Opinion Staff Writer
A black man walks across the parking lot of a closed business in Asheville, followed and then confronted by two white policemen.
The leaked footage from former police officer Chris Hickman’s body cam reveals Hickman and another then-trainee with the Asheville Police Department Verino Ruggiero beating Johnnie Rush, with Hickman as his main assailant.
Returning from a 13-hour shift at Cracker Barrel, Rush was seen jaywalking multiple times by two Asheville policemen who told him he could either go to jail or receive a ticket. During the confrontation, Rush becomes visibly frustrated and uses the expletive “fuck,” which triggered Hickman to charge at him and send Rush running away.
This ends with Rush being badly beaten and tased, suffering from trauma to the head and several wounds on his arms and legs. EMS arrived to treat his wounds and he was charged with assault on a government official, resisting, delaying and obstructing an officer, trespass and traffic offenses, as reported by Asheville Citizen Times.
“Jaywalking is like one of those things that you aren’t supposed to do but everybody does it. Technically it’s a misdemeanor, but I think it was because he was black. He wasn’t hurting anybody, he was just walking around, I don’t see a reason,” said Isaiah Krider, a junior psychology and Spanish student at UNC Asheville.
I have jaywalked on many occasions, and have likely done so in front of a police officer. Yet, I have never been questioned or harassed because of it.
This seems to be a case of punishing the individual over punishing the crime and it is not the first time, Krider said.
“It’s crazy that we live in a society where issues like this happen. Every few months you turn on the TV and someone was killed by the police or someone was beat up by the police or detained illegally by the police. More often than not that individual is black,” Krider said.
Statistically, black people are three times more likely to die at the hands of police officers than a white person. Out of 1,129 people killed by police in 2017, 25 percent of those were black, according to Mapping Police Violence. This becomes especially shocking when considering that only 13 percent of the American population is black, according to the 2016 United States Census.
Where you live can impact how likely you are to suffer brutality at the hands of a police officer. Police departments in certain cities like Reno and Santa Ana kill black men more frequently than people are murdered in the United States, according to Mapping Police Violence.
When I think about Asheville, I think about how inclusive it claims to be to all people and its welcoming nature to everyone who comes to visit. When something like this happens in Asheville, it comes as a surprise.
“I’m not very fond of policemen, but it was the first time where it was like, ‘Oh I can talk to them, I’m not a suspect.’ So when it was happening here, I thought it was different, but we’re still in the south. It was disappointing,” Krider said.
While it is great Krider does not constantly feel like a suspect during his time in Asheville, this is not his experience in his hometown.
“I’m from Charlotte originally so I’ve been stopped and asked to see my bag and asked where I’m going or why I’m out so late,” Krider said.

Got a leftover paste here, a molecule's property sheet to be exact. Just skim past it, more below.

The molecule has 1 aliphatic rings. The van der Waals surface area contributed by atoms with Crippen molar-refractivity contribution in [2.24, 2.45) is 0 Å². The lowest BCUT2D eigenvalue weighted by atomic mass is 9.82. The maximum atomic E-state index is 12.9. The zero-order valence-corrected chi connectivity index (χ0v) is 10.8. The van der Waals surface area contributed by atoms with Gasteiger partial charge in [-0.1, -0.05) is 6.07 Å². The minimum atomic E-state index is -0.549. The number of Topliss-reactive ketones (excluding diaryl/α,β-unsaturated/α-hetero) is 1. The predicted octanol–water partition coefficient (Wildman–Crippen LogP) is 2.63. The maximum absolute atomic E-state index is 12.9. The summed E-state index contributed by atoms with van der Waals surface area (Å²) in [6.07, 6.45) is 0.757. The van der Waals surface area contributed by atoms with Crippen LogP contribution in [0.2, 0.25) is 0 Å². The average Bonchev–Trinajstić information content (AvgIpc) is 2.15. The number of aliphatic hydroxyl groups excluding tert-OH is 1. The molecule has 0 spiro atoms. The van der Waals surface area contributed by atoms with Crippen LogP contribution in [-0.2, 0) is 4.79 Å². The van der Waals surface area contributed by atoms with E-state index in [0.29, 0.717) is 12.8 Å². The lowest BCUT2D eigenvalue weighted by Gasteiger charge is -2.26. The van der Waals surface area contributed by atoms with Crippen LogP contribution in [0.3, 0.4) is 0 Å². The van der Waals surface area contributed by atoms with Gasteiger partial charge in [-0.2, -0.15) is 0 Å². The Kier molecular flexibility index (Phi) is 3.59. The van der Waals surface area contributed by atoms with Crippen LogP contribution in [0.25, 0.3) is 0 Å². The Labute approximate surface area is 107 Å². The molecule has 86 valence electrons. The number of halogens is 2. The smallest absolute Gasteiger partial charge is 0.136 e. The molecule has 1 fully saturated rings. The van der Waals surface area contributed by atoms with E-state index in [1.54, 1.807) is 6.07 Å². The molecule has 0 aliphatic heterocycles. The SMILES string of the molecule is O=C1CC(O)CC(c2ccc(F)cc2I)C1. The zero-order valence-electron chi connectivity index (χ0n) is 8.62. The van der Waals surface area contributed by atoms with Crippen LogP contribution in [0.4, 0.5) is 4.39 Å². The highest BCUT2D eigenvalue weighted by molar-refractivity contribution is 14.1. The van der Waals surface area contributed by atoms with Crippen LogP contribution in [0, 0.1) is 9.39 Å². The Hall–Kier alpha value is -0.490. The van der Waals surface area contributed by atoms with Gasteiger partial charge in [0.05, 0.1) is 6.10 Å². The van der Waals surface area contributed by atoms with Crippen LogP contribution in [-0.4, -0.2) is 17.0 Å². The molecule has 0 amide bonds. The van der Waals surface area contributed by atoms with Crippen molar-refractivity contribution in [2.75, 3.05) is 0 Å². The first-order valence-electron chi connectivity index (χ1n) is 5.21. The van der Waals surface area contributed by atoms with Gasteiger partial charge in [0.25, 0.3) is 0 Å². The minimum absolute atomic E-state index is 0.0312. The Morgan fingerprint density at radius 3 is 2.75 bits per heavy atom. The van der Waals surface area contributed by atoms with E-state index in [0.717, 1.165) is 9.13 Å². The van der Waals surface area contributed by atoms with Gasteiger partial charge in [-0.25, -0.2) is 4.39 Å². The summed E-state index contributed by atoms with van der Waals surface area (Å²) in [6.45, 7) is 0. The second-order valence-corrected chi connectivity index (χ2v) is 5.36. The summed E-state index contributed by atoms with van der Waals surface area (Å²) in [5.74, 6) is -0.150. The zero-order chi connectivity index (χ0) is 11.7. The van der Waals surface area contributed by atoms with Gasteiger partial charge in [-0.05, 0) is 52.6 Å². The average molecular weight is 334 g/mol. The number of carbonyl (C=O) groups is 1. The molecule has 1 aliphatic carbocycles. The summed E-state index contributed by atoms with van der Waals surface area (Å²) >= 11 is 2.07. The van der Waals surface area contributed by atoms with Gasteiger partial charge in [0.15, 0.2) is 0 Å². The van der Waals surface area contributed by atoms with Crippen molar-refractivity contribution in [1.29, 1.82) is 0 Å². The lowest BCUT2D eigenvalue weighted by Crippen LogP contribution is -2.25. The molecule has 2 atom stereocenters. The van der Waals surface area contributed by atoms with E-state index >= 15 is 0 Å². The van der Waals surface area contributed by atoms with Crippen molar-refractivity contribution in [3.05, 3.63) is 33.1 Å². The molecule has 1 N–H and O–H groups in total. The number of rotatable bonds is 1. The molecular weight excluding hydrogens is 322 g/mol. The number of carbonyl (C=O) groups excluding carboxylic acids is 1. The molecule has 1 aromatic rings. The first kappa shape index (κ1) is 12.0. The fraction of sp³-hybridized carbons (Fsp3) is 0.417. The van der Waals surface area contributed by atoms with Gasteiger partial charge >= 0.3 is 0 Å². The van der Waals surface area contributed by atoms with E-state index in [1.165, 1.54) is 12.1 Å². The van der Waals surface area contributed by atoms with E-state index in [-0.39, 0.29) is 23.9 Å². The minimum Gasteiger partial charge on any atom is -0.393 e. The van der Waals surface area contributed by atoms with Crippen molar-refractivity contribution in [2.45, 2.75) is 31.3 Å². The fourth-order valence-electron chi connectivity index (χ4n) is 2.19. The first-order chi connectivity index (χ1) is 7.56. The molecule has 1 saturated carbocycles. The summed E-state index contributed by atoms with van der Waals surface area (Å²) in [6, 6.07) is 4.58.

From watching news segments, I have often noticed police officers cite fear for their own safety as an excuse for harmful actions against a “suspect.”
“Every time you get pulled over or every time you see a police officer it’s like, am I gonna be the next hashtag? It’s sad more than anything. You interact with police officers and you’re nervous and defensive and they pick that up and say, ‘Oh, this dude is aggressive,’ and then it’s almost like a self-fulfilling prophecy,” Krider said. “I don’t know how to not be scared, you turn on the news and all you see is people dying at the hands of police. There’s no justice or conclusion. The event happens and people say, ‘Oh, this is terrible,’ people talk about it and that’s it.”
Some people will claim police brutality is sensationalized, that it is not as bad as the media makes it seem, but you cannot deny the experiences people go through which cause this fear. You cannot deny the thousands of police brutality cases against unarmed black men and women across America.
“I don’t know how things can change. This dude had a body cam on him and he still acted that way. I don’t want to be like, ‘Things are awful and that’s how they are,’ or, ‘I’m black and people should feel sorry for me.’ There’s no videos of white women being beat for jaywalking,” Krider said.
However, it is not right to stereotype every police officer as inherently racist or gun-crazy. You should not lump any group of people together and characterize all of them based on the actions of some.
“It’s not even like all cops are bad. That’s impossible, you can’t say a complete group of people are bad,” Krider said.
Instead of saying all police officers are bad, we should instead examine things from the inside.
“In an ideal world, the process of becoming a police officer would be more in-depth. It’s a very dangerous job so more time should be taken to prepare the individual,” Krider said.
If anything is to change outwardly, something needs to be done differently from the inside, beginning with the preparation and testing one goes through to become a police officer and ending with an individual fully ready to take on the role of someone with the power to take lives out of this world.
“If you watch TV and everytime you see someone with a mohawk and they’re always cussing out their parent or vandalizing property, when you see someone with a mohawk in real life, you’ll think you know what kind of person they are. Even if you don’t believe those things, its a preconceived notion,” Krider said.